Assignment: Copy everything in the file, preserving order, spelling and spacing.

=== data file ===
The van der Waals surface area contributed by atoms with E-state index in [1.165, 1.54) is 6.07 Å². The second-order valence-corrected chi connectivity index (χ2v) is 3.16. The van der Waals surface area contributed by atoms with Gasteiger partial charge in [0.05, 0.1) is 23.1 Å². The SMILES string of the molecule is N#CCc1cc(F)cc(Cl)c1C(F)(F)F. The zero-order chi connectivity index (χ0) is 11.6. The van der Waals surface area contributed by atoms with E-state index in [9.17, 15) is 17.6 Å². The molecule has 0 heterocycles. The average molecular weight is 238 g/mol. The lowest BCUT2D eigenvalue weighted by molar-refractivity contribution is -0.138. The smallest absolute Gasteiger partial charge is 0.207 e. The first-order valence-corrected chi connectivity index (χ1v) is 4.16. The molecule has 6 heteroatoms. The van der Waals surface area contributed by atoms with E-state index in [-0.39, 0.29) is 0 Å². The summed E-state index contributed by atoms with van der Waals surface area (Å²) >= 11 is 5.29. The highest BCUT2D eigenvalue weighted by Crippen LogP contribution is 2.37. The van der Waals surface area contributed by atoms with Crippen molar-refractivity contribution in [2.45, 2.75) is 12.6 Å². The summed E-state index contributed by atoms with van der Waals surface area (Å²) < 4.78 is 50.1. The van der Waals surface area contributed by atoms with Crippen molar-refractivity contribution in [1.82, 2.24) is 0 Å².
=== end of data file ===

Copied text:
The van der Waals surface area contributed by atoms with E-state index in [1.165, 1.54) is 6.07 Å². The second-order valence-corrected chi connectivity index (χ2v) is 3.16. The van der Waals surface area contributed by atoms with Gasteiger partial charge in [0.05, 0.1) is 23.1 Å². The SMILES string of the molecule is N#CCc1cc(F)cc(Cl)c1C(F)(F)F. The zero-order chi connectivity index (χ0) is 11.6. The van der Waals surface area contributed by atoms with E-state index in [9.17, 15) is 17.6 Å². The molecule has 0 heterocycles. The average molecular weight is 238 g/mol. The lowest BCUT2D eigenvalue weighted by molar-refractivity contribution is -0.138. The smallest absolute Gasteiger partial charge is 0.207 e. The first-order valence-corrected chi connectivity index (χ1v) is 4.16. The molecule has 6 heteroatoms. The van der Waals surface area contributed by atoms with E-state index in [-0.39, 0.29) is 0 Å². The summed E-state index contributed by atoms with van der Waals surface area (Å²) >= 11 is 5.29. The highest BCUT2D eigenvalue weighted by Crippen LogP contribution is 2.37. The van der Waals surface area contributed by atoms with Crippen molar-refractivity contribution in [2.45, 2.75) is 12.6 Å². The summed E-state index contributed by atoms with van der Waals surface area (Å²) < 4.78 is 50.1. The van der Waals surface area contributed by atoms with Crippen molar-refractivity contribution in [1.82, 2.24) is 0 Å².